SELF: How risky is going to an outdoor area like a beach?
B.B.: This depends. If you go to the beach on a holiday weekend with perfect weather, you can expect it to be crowded with little room for physical distancing.
T.S.: Even if you’re outside, still try to stay away from other groups of people as much as possible. If I were going to be around a bunch of people, I’d still want to be wearing a mask. In windy conditions, the air would in theory disperse the virus, but if you have a lot of crowding on a particular beach and you have someone who is infected and shedding the virus, that could possibly spread the virus to people who are downwind. I don’t think we have any great data on that yet.
SELF: How risky is going to someone’s house or having people over at your house?
B.B.: At this time, I would consider having friends and family from outside your home coming inside to be risky, even with masks. Unless everyone has been tested, we do not know who could be harboring infection, and even if there are no symptoms, we can spread the virus. When you invite someone inside, it may be more difficult to keep a physical distance in rooms, hallways, etc. Another issue is that when inside, people are often touching surfaces (doorknobs, tables, chairs), so this can lead to potential transmission from someone who has the virus. So the backyard (if you have one) is a safer space to have guests compared to inside.
T.S.: Bathrooms are potentially an issue, too. We do know that the virus can live in stool. Presuming it would be aerosolized if someone flushed, it could be on different bathroom surfaces. We don’t really know how long that would live there, but you’d want to go into any bathroom assuming potential for contamination. Wash your hands really well, which hopefully you’d be doing anyway.
E.M.: It’s about how much space you have and how much you trust those people in terms of their ability to respect your personal risk tolerance. And do you respect their tolerance? If it’s not somebody who you can tell, “Please don’t do that, it’s too risky for me,” they probably shouldn’t be coming into your space. We’re not going to see the full impact of places opening up and whether it was a good or bad decision for probably a month. You want to really start slowly. Start with something like having people over to sit in your backyard in a spaced out place or meet in a park. Gradually, as you see what’s happening in your state over the next several weeks and months, then maybe start stepping up the types of interactions you’re having.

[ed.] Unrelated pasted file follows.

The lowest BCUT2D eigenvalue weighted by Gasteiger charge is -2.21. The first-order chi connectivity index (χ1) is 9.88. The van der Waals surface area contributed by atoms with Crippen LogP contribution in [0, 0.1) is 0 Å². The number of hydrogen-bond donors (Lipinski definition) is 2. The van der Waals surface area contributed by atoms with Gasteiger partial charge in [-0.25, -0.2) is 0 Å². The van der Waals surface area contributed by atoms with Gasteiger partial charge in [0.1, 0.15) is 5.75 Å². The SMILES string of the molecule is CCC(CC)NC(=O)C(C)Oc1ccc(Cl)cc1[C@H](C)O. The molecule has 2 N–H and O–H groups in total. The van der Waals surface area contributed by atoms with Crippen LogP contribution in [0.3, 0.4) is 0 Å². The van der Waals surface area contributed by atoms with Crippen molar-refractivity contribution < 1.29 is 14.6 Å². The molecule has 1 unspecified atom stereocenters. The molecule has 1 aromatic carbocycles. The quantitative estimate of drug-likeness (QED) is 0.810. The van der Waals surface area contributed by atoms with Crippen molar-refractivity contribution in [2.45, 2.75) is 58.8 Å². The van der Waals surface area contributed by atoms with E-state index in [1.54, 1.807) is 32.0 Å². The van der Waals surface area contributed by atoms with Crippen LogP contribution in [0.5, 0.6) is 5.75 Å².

Even if you engage in one risky behavior, that doesn’t mean it’s safe to loosen other social distancing measures.
Both Murray and Smith stress that every time you come into contact with someone, loved ones and strangers included, you’re also coming into a sort of extended contact with everyone else that person has seen in recent weeks. You’re potentially exposed to the virus from every person who’s stepped too close to your server or your cashier recently as well as whoever your friend gave a quick hug to before meeting up with you. “Our risk does increase as we bring in people who have larger networks because they are more likely to be exposed to someone who may be incubating the virus,” Smith says. The reverse is also true: The more you start to see people, the more you’re exposing each of them to possible transmission from the other people you’ve seen. States reopening various businesses and allowing certain activities doesn’t change that basic, unfortunate reality.
Depending on your risk factors and those of the people you live with, you may decide to start having short, socially distant interactions with people who don’t live with you. Remember that each of those additional interactions does carry a risk. The fact that you’re around other people while doing something essential like grocery shopping doesn’t somehow negate or justify the risk of something non-essential like going to a mall to shop for clothes. Make sure you’re weighing the risk with relevant information, like local spread of the virus, and staying on top of your area’s safety requirements.
Many of us are longing for life to get back to “normal.” I know I am. Unfortunately, life won’t be normal for quite some time, possibly ever. In the meantime, we have to make smart choices to keep ourselves, our loved ones, and our communities as safe as possible.